In Summary
  • Evidence. Authorities say the noise metre will provide them with evidence of noise polluters in the municipal court.
  • The National Environment (Noise Standards and Control) Regulations 2003, empowers local councils to make laws regulating noise and vibration pollution in accordance with the Local Governments Act.

Mukono. In an effort to control the increasing noise pollution in Mukono Municipality, authorities have procured a sound level meter to help measure the volume of noise made in the town.
According to Mr George Fred Kagimu, the Mukono Municipality mayor, the noise meter will provide them with evidence of noise polluters in the municipal court.
Shs5m has so far been spent on the noise meter device.

“Acquiring a sound level meter is a good step as we strive to fight noise pollution in the town. Some residents have been complaining that we falsely accuse them of going beyond the permissible noise levels because we lacked the machine, but now we shall have evidence to disprove them,” he said during an interview on Wednesday.
Last year, the municipal council passed an ordinance that banned noise at ceremonies such as wedding parties and public gatherings beyond midnight.
The law also bars event organisers from playing loud music beyond the maximum permissible noise levels as they move around the town to publicise their events.

Mr Kagimu said although they have made some progress, noise pollution is still an issue in the municipality since some people have failed to adhere to the guidelines issued to them.
Mr Kagimu said they want to be more vigilant in enforcing both noise and environment pollution laws because many factories have sprung up in the area thus threatening to pollute the nearby water sources where residents draw water for domestic use.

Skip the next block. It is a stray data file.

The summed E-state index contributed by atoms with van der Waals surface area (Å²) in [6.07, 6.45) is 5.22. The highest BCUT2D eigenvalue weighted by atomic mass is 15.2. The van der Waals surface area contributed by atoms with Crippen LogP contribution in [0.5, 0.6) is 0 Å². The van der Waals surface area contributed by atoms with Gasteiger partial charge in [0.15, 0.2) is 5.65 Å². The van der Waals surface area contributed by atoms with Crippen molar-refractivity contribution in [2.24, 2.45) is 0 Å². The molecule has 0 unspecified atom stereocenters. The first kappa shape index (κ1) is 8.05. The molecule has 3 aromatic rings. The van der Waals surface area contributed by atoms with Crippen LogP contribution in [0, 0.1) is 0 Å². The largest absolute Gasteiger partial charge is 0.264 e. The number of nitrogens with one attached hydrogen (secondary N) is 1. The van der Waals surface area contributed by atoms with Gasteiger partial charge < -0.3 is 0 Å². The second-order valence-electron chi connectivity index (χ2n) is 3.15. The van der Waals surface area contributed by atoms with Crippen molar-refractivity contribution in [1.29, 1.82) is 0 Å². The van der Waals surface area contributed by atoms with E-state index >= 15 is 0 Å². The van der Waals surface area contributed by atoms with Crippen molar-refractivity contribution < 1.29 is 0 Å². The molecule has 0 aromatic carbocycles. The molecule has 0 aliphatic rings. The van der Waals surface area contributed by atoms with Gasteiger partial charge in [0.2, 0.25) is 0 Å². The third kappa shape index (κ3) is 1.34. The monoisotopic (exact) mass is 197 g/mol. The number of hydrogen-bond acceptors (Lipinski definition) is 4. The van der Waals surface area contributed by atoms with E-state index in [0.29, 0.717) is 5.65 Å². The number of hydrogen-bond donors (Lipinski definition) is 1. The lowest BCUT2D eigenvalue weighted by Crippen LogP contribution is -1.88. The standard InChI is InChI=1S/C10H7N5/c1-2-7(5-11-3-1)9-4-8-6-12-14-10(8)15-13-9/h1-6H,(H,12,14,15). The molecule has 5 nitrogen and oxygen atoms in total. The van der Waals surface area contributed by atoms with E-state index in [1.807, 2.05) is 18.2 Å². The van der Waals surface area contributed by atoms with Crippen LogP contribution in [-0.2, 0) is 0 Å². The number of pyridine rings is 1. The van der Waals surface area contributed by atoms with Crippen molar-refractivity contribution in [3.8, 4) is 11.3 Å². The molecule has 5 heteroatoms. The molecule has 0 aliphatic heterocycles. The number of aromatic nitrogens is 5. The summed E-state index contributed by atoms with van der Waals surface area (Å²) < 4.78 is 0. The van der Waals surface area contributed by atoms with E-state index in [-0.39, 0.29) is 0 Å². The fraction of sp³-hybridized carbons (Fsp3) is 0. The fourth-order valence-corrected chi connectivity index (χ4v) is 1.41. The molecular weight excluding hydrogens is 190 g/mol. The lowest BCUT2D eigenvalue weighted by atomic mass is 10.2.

The National Environment (Noise Standards and Control) Regulations 2003, empowers local councils to make laws regulating noise and vibration pollution in accordance with the Local Governments Act.
The deputy mayor of Mukono Municipality, Mr Jamada Kajjoba, said they have so far arrested two people over noise pollution and they will be charged with producing unnecessary noise in the area.

“We have been sensitising people, including religious leaders, on noise pollution and some have cooperated and installed sound proofing systems,” Mr Kajoba said.
Mr Kajoba also said during the numerous meetings they have held with religious leaders in the area, the latter gave them assurance that noise emanating from places of worship during night prayers would drastically reduce for those who have not yet installed sound proofing systems.

Residents speak out
Ms Margaret Nabirye, a businesswoman in Mukono Town, said although controlling noise pollution is good, the authorities will find an uphill task to enforce the ordinance, especially among born-again churches since most of their followers pray throughout the night.
“It is a good idea to get a noise meter for those who mount loud speakers on trucks and move around town because they were overdoing it, but for pentecostal churches, I doubt whether it will work. Many of us get busy during day time and we go to church at night,” she said.

Medical doctors have previously warned that getting exposed to excessive noise for more than six hours daily, makes one get health-related problems such as headaches, heart failure, deafness and cancer, among others.
They also warn that constant exposure to loud sound beyond 80 decibels (noise pollution) can affect the ears, thereby causing temporary or permanent hearing loss.

Measuring sound

Sound is measured in decibels (dB). The range that is safe for a human’s ears should be under 85 dB.
In residential areas, the permissible noise levels for discotheques, places of workshop and construction sites are 60 dB during day and 40 dB at night, while in commercial areas, it is 75 dB during day and 50 dB at night. For industrial areas, it is 85 dB during day and 65 dB at night.